Attacks on vehicles prompt AAA warning to avoid Jacksonville, Fla., bypass

November 05, 1992|By Knight-Ridder News Service

JACKSONVILLE, Fla. -- On the eve of the winter tourist season, the American Automobile Association has issued an unprecedented safety warning to motorists: Steer clear of Jacksonville's sniper-plagued Interstate 295.

The warning, which state officials support but fear will be detrimental to Florida's image among tourists, comes five months into a perplexing series of highway attacks along I-295 and its feeder roads.

The highway is one of Florida's busiest gateways, carrying about 80,000 vehicles daily, and is regarded as the No. 1 tourist route into the state. Since July, 19 vehicles have been hit with gunfire, bricks or concrete chunks along or near the bypass, which forms a crescent west of Jacksonville.

One man was killed when a chunk of concrete smashed through hTC a window and hit him in the face. Another motorist was seriously hurt when she was shot in the jaw.

There have been three such attacks in the Jacksonville area in the past two weeks, but investigators don't think all of the incidents are related.

Police have been unable to catch the attackers, and fear has changed some motorists' driving patterns to the point that they take much longer and more time-consuming routes to avoid I-295.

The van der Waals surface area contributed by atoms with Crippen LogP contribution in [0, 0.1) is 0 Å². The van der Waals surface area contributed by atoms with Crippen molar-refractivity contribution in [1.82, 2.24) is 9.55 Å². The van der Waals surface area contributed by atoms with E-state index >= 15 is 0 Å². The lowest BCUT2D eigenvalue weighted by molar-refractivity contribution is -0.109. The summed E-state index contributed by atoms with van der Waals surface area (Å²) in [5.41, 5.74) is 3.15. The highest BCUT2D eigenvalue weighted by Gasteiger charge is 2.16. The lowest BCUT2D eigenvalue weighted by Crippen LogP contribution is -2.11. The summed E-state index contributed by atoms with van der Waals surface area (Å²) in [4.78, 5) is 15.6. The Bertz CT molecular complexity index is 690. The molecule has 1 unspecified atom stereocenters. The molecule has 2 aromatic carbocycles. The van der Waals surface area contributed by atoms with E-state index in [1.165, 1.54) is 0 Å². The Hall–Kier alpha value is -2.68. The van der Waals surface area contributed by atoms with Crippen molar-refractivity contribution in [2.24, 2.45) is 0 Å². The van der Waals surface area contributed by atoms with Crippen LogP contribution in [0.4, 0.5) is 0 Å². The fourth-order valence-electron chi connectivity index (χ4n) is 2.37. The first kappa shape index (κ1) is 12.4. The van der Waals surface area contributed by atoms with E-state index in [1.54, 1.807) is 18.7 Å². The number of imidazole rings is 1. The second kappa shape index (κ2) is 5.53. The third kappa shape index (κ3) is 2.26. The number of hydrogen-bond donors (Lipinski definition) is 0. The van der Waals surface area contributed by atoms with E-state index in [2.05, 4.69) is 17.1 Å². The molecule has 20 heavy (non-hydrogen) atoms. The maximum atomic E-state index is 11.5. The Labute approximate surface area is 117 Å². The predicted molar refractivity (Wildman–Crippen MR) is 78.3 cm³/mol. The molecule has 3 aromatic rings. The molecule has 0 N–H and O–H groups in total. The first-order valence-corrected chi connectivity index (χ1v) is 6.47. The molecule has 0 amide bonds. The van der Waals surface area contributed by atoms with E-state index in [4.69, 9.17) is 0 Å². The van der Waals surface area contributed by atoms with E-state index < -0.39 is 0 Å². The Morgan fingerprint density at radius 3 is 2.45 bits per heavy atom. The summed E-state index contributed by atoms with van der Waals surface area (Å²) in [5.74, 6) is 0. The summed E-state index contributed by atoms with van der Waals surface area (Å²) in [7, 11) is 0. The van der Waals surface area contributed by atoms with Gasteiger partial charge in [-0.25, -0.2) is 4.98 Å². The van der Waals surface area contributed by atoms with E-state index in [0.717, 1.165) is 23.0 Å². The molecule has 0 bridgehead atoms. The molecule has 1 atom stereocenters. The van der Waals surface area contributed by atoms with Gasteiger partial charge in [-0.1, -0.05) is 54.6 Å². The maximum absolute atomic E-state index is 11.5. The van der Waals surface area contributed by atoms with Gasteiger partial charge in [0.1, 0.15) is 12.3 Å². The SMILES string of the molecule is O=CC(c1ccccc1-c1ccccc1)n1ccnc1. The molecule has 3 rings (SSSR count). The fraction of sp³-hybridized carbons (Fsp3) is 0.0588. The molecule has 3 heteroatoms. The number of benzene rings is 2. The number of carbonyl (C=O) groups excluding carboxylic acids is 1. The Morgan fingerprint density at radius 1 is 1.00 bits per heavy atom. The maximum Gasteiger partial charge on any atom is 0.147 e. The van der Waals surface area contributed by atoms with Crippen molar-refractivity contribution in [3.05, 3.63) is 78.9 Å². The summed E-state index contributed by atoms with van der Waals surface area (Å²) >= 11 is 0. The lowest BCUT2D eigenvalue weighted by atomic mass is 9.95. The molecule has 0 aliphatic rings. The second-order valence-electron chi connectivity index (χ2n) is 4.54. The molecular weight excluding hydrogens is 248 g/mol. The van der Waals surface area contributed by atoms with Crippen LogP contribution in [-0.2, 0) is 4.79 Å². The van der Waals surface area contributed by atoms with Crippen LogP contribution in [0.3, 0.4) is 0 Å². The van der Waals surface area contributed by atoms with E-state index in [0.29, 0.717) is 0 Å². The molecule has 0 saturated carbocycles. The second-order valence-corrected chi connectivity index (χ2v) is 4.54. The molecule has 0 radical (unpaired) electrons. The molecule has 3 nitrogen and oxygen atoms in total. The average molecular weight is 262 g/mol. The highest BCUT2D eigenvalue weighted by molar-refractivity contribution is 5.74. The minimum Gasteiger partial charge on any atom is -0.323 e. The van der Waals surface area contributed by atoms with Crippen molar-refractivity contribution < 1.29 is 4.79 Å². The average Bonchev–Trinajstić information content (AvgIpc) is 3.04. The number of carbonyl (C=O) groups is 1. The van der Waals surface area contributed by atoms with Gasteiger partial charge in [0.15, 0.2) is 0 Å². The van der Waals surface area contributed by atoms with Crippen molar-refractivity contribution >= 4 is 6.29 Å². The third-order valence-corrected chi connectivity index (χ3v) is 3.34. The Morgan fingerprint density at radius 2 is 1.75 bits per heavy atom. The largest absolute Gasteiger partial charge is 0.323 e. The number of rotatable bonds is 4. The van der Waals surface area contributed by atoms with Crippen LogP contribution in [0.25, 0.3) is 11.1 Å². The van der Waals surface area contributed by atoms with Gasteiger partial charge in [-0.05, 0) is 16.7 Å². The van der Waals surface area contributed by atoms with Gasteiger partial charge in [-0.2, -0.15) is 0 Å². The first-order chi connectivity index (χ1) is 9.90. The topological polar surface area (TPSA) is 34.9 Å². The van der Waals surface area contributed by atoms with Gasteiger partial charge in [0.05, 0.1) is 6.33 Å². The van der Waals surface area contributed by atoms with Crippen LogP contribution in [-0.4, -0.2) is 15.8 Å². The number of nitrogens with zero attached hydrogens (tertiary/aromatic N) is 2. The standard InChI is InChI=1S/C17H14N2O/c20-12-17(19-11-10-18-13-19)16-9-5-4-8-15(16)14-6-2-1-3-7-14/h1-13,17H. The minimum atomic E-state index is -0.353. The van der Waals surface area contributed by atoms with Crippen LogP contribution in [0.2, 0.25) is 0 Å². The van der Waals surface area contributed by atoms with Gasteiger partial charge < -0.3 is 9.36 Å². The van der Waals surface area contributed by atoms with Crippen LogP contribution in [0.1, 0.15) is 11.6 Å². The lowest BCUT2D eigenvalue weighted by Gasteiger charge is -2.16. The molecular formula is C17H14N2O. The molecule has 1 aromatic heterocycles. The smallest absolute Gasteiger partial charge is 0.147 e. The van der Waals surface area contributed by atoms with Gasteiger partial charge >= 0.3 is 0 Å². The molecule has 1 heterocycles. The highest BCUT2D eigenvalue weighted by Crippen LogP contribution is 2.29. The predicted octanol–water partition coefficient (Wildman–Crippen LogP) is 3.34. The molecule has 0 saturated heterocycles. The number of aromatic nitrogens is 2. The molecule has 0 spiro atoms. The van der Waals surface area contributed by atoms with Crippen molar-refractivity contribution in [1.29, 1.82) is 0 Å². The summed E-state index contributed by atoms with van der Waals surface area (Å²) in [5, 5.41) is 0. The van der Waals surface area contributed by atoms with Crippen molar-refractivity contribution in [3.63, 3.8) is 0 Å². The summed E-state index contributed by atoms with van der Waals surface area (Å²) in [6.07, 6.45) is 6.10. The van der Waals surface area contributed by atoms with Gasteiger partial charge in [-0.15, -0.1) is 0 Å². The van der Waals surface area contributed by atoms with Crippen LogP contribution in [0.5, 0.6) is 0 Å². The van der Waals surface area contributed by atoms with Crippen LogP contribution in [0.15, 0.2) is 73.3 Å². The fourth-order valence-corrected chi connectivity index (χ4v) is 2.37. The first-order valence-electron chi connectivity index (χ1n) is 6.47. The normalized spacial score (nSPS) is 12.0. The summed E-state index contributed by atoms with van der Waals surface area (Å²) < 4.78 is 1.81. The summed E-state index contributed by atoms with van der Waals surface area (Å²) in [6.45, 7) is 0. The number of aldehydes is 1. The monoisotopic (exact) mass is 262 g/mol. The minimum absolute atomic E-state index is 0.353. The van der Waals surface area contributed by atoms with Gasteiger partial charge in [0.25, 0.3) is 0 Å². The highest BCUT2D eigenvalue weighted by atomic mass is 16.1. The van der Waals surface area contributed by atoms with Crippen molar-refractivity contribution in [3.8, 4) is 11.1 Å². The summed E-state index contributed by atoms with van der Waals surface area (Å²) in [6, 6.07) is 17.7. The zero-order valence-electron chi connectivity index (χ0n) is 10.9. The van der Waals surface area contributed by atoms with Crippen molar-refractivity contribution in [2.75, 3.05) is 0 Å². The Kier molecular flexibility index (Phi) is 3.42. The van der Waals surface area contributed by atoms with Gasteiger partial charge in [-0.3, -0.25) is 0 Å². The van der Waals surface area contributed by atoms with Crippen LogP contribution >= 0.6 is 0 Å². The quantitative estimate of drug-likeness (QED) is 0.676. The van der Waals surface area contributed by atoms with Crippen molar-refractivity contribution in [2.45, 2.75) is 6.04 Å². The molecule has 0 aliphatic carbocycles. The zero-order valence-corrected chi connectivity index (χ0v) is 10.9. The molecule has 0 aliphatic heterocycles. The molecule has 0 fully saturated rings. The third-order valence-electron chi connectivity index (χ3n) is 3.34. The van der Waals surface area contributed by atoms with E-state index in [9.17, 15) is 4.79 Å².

County Sheriff Jim McMillan's department has invested more than 1,100 staff hours in surveillance, increased patrols and investigation.

"There is definitely not one monster out there behind all of this," Sheriff McMillan said. "We've either got one group using different weapons, or different groups or just different people. We also think we've got copycats."

Police have found evidence of at least two sizes of weapons, .22 caliber and 9mm. Attackers have thrown rocks, bricks, chunks of concrete and whole concrete blocks.

Even the state's visitor information center on Interstate 95 near the Georgia border will warn motorists to avoid I-295.

"Fortunately, most tourists travel during the day and these incidents have happened during the night," said April Herrle, spokeswoman for the state Commerce Department.

Since September, travel counselors for the 33 million-member AAA have been warning members not to pull off the road near any I-295 overpass at night. Now the association has upgraded the warnings.

Effective immediately, the AAA Triptik service -- which makes maps for travelers -- will no longer route motorists on I-295. And travel counselors will warn drivers to use extreme caution on I-95, the alternate and more crowded route through urban Jacksonville, especially at night.

The AAA has never taken such a step before, not even during the attacks on motorists along I-95 in Dade County, Fla., in the mid-1980s.

"This is the first time in our 90-year-history that we've issued a warning to motorists because of acts of violence on a highway," said Tom Schroder, spokesman for the Florida branch of the AAA.

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